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Is it less socially acceptable for women to be geeky?

(88 Posts)
mumwithdice Wed 19-Oct-11 09:25:11

The reason I ask is because I am both a geek and a SAHM and I have yet to meet any mums like me.

I suspect that there are some, but they are not as open about it as I am. This makes me wonder if there is a certain amount of societal pressure for women not to be seen in that fashion.

So, I suppose the real question is, if this is the case, why? Thoughts?

AMumInScotland Wed 19-Oct-11 09:41:40

I guess it depends how you define "geek"! I think a lot of the things that get men classified as geeks have to do with obsessive behaviour/interests and lack of social skills, rather than just being interested in technology, comics, steampunk, computer games, whatever.

So it may be that women who have "geeky" interests manage to still come across as "socially competent" and so don't seem as geeky?

Rogers1 Wed 19-Oct-11 09:41:51

mmwithdice I am seen as the same (compared to my sisters & most friends). I have friends but not best friends as I am 'different' somehow. I enjoy crafts & family time...as my friends are partying etc.

Hopstheduck Wed 19-Oct-11 09:46:25

What do you mean by geeky?

I'm interested in technology and I like video games, same as dh. I got all interested in that thread about what to buy a geeky dh though and that was all star wars and the like, which wasn't really my idea of geekiness.

BertieBotts Wed 19-Oct-11 09:48:57

I'm the same, though not quite the "level" of geekiness that DP is - I refuse to get sucked into the big MMORPGs because I know they would take over my life, but I love fiddling around on the computer, seeing what I can do on photoshop, making custom items to go into my sims games etc, playing around with a bit of programming (which I suck at, TBH) and generally being online. I seem to know my way around a computer more than most women I know, although of course most people are at least semi-computer literate now.

I'm just reading Delusions of Gender at the moment and there's an interesting bit in there about computer science and gender. Apparently, before the likes of Bill Gates, Steve Jobs etc came along software programming was very much a female domain. But now it's almost exclusively male and there's almost this element that it's not something women are good at. It is very maths and logic based.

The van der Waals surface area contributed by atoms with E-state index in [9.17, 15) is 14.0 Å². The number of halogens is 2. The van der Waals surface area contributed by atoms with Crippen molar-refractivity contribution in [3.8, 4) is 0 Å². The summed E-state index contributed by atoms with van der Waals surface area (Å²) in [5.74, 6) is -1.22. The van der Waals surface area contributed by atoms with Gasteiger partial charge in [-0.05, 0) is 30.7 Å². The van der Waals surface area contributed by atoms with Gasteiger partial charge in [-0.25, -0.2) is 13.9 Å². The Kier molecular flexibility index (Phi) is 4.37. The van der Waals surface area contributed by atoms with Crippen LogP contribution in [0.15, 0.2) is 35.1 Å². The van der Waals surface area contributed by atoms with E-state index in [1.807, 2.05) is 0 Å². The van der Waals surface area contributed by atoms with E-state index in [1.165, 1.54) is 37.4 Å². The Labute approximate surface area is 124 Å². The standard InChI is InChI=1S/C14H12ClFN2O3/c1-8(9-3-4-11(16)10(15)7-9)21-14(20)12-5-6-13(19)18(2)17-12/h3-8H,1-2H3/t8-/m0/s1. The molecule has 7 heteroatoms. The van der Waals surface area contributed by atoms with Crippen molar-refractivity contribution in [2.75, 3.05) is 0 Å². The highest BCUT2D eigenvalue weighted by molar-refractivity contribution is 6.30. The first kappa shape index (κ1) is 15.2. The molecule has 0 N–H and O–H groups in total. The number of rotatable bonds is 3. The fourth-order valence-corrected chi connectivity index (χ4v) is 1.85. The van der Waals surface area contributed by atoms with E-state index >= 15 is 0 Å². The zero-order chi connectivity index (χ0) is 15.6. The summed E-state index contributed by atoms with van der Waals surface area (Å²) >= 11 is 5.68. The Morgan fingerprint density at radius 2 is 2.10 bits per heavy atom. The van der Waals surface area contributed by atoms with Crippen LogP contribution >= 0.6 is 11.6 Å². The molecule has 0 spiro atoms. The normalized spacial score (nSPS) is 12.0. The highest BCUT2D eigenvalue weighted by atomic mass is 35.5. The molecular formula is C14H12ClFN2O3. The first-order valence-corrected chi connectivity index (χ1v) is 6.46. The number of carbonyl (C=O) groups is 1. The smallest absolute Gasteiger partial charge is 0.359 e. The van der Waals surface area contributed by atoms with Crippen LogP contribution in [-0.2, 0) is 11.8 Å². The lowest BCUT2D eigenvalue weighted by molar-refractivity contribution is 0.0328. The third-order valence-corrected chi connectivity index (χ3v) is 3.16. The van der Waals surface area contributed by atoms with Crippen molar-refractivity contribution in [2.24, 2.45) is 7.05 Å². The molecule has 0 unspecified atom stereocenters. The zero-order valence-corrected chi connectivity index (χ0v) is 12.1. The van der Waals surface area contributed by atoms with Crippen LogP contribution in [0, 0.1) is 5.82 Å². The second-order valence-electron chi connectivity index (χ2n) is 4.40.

mumwithdice Wed 19-Oct-11 09:54:39

Sorry, I forget that it is a subjective term. I'll say what it means to me. When I was in the later stage of pregnancy, I spent time learning programming languages and playing computer games. I happen to love Star Wars and steampunk and my MN name refers to the 20 sided dice (d20s) used in roleplaying. I know several other women like this, but no other mothers.

Of course, I'm not terribly socially competent myself so my opinion may be irrelevant.

Hopstheduck Wed 19-Oct-11 10:00:18

'I'm not terribly socially competent myself so my opinion may be irrelevant.' don't be so self-disparaging! Like you said, it's subjective.

I bet if you went on forums for like minded geeky types you would find more mums.

BertieBotts Wed 19-Oct-11 10:03:13

I have found a few "geeky" women who are mothers online (where else? grin) Mainly in the US and Canada, at least the ones I've come across. It's cool to be a geek online wink

One of my friends' soaps that she used to make (she ran out of money sad) www.facebook.com/SeraphimLeighSoaps - I think you would appreciate grin

AMumInScotland Wed 19-Oct-11 10:03:52

Maybe then it's that when women become mothers they feel more pressure (internal or external) to fit in with societal norms? That it's ok when you're young to be into that sort of stuff, but that becoming a "mother" means you have to fit in somehow?

Hopstheduck Wed 19-Oct-11 10:07:20

i think also, when you have kids, you get busier and I found that I no longer had much time for my own interests. I used to play the flute and clarinet before I had the kids, and then I never had time.

mumwithdice Wed 19-Oct-11 10:18:09

I suppose I've noticed though that fathers don't do this. The majority of the time, it seems to be women who give up things. Though to be fair, I think geekiness isn't necessarily something you need to give up.

I have also found that since I've become a mother, I am more determined to be myself than ever and if that means I don't quite fit in, so be it. I want to teach DD to be herself no matter what as I've spent too much of my life trying to please everyone and fit in.

TheRealTillyMinto Wed 19-Oct-11 10:56:21

I am a geek. My name is the Real Tilly Minto and I am the Queen of IT.

I dont think it is acceptable for women to be geeky (which I do care about) but for myself....

...I dont care what other people think. Today I am wearing a skirt with socks and trainers. Comfortable!

Why would I want to be a 'normal'? (I am truely a proper geek.... I understand computers much better than most other geeky people. I intuitively know if something something is possible or the right solution. DP says i am Borg.)

My friends accept me as i am & if someone doesn't like me, it probably says something about their personal need to fit in rather than anything about me.

Society expects women to be compliant & fit in. Women should be accomodating.

mumwithdice Wed 19-Oct-11 10:59:30

TheRealTillyMinto you can't be Borg unless you've said "Resistance is futile." Unless you are the Borg Queen, in which case, you are awesome!